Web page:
Resource Monitor

Performance Monitor

PerformanceMonitor.201601050457PM

Metric:

  1. SQLServer:BackupDevice
    • Device Throughput Bytes/sec at about 11 MB/sec
  2. PhysicalDisk
    • %Disk Read Time at 1.711
    • %Disk Time at 101.563
    • %Disk Write Time at 99.853
    • Avg. Disk Write Queue Length at 4.998
  3. Network Interface
    • Bytes Received/sec of 700 KB/sec
    • Bytes Sent/sec  of 300 KB/sec
    • Bytes Total/sec of 1MB/sec

Explanation

  1. Our backup device throughput matches our Resource Monitor File I/O Stats
  2. Our Network Interface is very tiny
  3. The big numbers is with Disk Utilization
    • Disk Read percentile is only at 1.711
    • Disk Time is at 101.563%
    • And, Disk Write is at 99.853%
    • Confirms that our burden is Disk Writes

 

Restore Stats

RestoreDBStats

Explanation
  1. The complete restore took 17 hours
  2. Thankfully the restore engine gives us a breakdown of pages restored at the filegroup level

 

Fess up

The reason why I wanted to review the backup file stats and compare with network stats is that I stupidly used a UNC path to reference the backup file, while infact the backup file is stored locally on our Log Shipping secondary.

Thankfully, MS Windows is covering for us, and not treating the backup file as a Network resource.

 

Commentary

We see we have problems with Disk I/O throughput.

Is the problem Disk RAID Level?

 

References

Hotfix

  1. Board index ‹ Discontinued and Previous Versions ‹ SQL Backup Previous Versions < Write failure on backup device
    https://forums.red-gate.com/viewtopic.php?p=11826

 

Q/A

  1. Home » SQL Server 7,2000 » Backups » Problems Backing up SQL 2000 over the network…
    http://www.sqlservercentral.com/Forums/Topic532254-24-1.aspx
  2. SBS – 2008 – VSS Backup
    http://serverfault.com/questions/294086/sbs-2008-vss-backup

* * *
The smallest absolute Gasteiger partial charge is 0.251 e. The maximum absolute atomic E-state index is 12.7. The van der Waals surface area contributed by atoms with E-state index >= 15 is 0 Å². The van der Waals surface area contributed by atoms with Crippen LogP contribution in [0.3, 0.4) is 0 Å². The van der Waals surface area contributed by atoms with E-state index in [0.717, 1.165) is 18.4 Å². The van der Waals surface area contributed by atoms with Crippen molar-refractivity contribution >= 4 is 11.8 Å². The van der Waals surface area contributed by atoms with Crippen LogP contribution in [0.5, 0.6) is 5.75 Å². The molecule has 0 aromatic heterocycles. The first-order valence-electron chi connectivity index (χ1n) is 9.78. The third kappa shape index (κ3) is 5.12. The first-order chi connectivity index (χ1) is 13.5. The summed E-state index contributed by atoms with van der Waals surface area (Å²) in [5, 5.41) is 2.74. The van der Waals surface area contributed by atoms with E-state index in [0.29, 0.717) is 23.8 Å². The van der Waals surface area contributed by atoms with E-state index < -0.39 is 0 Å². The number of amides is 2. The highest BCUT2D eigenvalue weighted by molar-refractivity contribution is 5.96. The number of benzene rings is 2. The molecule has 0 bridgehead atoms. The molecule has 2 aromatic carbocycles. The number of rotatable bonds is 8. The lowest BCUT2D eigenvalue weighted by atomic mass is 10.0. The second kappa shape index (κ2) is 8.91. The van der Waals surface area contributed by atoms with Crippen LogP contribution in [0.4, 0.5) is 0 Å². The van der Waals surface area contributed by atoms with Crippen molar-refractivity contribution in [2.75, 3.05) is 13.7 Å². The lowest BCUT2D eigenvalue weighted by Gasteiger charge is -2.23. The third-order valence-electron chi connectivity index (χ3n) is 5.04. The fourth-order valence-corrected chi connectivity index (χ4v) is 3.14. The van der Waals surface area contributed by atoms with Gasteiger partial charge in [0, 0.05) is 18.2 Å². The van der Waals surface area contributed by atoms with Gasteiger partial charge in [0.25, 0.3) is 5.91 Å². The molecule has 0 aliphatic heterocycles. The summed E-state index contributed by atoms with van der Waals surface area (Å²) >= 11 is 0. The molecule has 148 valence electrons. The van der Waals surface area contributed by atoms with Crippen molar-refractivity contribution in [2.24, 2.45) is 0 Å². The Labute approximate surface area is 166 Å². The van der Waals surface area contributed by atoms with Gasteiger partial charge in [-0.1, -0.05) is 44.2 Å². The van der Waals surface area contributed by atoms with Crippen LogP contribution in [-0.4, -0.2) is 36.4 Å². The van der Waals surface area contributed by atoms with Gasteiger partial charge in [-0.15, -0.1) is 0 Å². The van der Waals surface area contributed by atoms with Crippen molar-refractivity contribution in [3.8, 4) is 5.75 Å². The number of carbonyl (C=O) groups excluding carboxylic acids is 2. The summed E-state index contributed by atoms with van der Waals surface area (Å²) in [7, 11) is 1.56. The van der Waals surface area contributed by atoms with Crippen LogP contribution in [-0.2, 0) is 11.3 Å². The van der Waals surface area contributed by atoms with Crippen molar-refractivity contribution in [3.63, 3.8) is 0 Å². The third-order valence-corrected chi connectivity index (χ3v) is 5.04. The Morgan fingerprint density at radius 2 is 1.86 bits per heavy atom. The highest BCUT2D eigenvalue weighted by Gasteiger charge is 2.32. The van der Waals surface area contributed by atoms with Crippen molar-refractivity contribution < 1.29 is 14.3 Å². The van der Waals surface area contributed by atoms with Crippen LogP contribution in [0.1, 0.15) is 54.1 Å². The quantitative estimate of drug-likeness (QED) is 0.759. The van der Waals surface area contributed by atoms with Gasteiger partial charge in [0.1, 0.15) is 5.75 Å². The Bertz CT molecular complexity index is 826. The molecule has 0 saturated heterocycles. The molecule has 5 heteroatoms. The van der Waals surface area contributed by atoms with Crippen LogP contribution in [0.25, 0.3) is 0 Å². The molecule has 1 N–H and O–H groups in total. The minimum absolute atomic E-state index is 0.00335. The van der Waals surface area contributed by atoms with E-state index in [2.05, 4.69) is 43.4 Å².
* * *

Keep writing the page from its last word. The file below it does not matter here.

Support

  1. Error message when you run the “vssadmin list writers” command on a Windows Server 2003-based computer: “Error: 0x8000FFFF”
    https://support.microsoft.com/en-us/kb/940184


Microsoft – System Monitor

  1. SQL Server: Backup Device Object
    https://technet.microsoft.com/en-us/library/aa905131(v=sql.80).aspx

 

Blogs

  1. Performance Tuning Tips for SQL Server Backup and Restore
    http://www.sql-server-performance.com/2007/backup-restore-tuning/

 

Microsoft – SQLServer – Log File Utilization

Microsoft – SQLServer – Log File Utilization

It appears that Microsoft SQL Server does not not have a lot of instrumentation around Database Log File Utilization.

There are a couple of basic premises:

  •  They are written to serially.  One can not line them up and assume that the DB Engine will write into each allocated file in parallel

Having said that, there are a couple of steps that are helpful in determine which log files are active.

Take a log backup:

Syntax

Backup Log  to disk = 'Nul';

Issuing this step will reveal which log files are being processed

Processed 0 pages for database '<db>', file 'filename' on file 1.

Processed 0 pages for database '<db>', file 'filename' on file 1.

Processed 0 pages for database '<db>', file 'filename' on file 1. 

Processed 0 pages for database '<db>', file 'filename' on file 1. 

Processed 35001 pages for database '<db>', file 'filename' on file 1. 

Processed 0 pages for database '<db>', file 'filename' on file 1. 

BACKUP LOG successfully processed ### pages in seconds 
(IIII.III MB /sec)

In the example above, the database is in full recovery mode and we simply backing up to the NUL device.

In essence, basic house-keeping. Though, we are taking a transaction log backup, we are not keeping the accompanying backup files.

Based on the accompanying results of the backup, only the fifth log file is actually active and contains log activity data that is eligible for pruning.

A more passive approach for determining usage data of Log files is to use the fileproperty  function.

The FileProperty function accepts two parameters; the symbolic file name and the property type one is inquiring about.

In our case we will be using the SpaceUsed property.  The doc says that this property will return “the amount of space used by the file”.

use <database>;

select
      db_name(DB_ID()) as databaseName
    , name
    , physical_name
    , (size / 128) as 'storageAlloc (MB)'
    , ((fileproperty(name, 'spaceUsed')) / 128)
           as 'storageInuse (MB)'
     , ( size - (FILEPROPERTY(name, 'spaceUsed'))) / 128 
            as 'storageAvail (MB)'

    from  sys.database_files tblDatabaseFile

    where  

           (

                (tblDatabaseFile.type = 1)

           )

 

References: